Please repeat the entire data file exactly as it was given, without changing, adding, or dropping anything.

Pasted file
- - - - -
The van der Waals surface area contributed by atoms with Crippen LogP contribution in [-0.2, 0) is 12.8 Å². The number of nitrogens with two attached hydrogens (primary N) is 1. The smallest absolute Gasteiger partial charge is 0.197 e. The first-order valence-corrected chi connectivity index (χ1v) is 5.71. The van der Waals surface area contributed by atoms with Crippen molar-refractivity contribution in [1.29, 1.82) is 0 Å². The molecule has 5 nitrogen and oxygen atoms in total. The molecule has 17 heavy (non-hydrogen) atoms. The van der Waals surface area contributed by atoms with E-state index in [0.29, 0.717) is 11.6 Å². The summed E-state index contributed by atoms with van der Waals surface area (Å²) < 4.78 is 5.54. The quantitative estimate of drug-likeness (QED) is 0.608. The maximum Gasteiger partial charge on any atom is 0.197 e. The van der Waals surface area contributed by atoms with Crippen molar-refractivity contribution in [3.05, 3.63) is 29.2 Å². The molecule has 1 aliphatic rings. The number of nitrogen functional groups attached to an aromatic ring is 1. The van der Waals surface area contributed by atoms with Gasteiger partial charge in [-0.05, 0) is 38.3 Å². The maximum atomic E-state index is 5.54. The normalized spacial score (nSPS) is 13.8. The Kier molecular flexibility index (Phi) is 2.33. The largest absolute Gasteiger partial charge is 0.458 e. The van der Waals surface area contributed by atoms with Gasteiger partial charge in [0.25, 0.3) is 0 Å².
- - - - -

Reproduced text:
The van der Waals surface area contributed by atoms with Crippen LogP contribution in [-0.2, 0) is 12.8 Å². The number of nitrogens with two attached hydrogens (primary N) is 1. The smallest absolute Gasteiger partial charge is 0.197 e. The first-order valence-corrected chi connectivity index (χ1v) is 5.71. The van der Waals surface area contributed by atoms with Crippen molar-refractivity contribution in [1.29, 1.82) is 0 Å². The molecule has 5 nitrogen and oxygen atoms in total. The molecule has 17 heavy (non-hydrogen) atoms. The van der Waals surface area contributed by atoms with E-state index in [0.29, 0.717) is 11.6 Å². The summed E-state index contributed by atoms with van der Waals surface area (Å²) < 4.78 is 5.54. The quantitative estimate of drug-likeness (QED) is 0.608. The maximum Gasteiger partial charge on any atom is 0.197 e. The van der Waals surface area contributed by atoms with Crippen molar-refractivity contribution in [3.05, 3.63) is 29.2 Å². The molecule has 1 aliphatic rings. The number of nitrogen functional groups attached to an aromatic ring is 1. The van der Waals surface area contributed by atoms with Gasteiger partial charge in [-0.05, 0) is 38.3 Å². The maximum atomic E-state index is 5.54. The normalized spacial score (nSPS) is 13.8. The Kier molecular flexibility index (Phi) is 2.33. The largest absolute Gasteiger partial charge is 0.458 e. The van der Waals surface area contributed by atoms with Gasteiger partial charge in [0.25, 0.3) is 0 Å².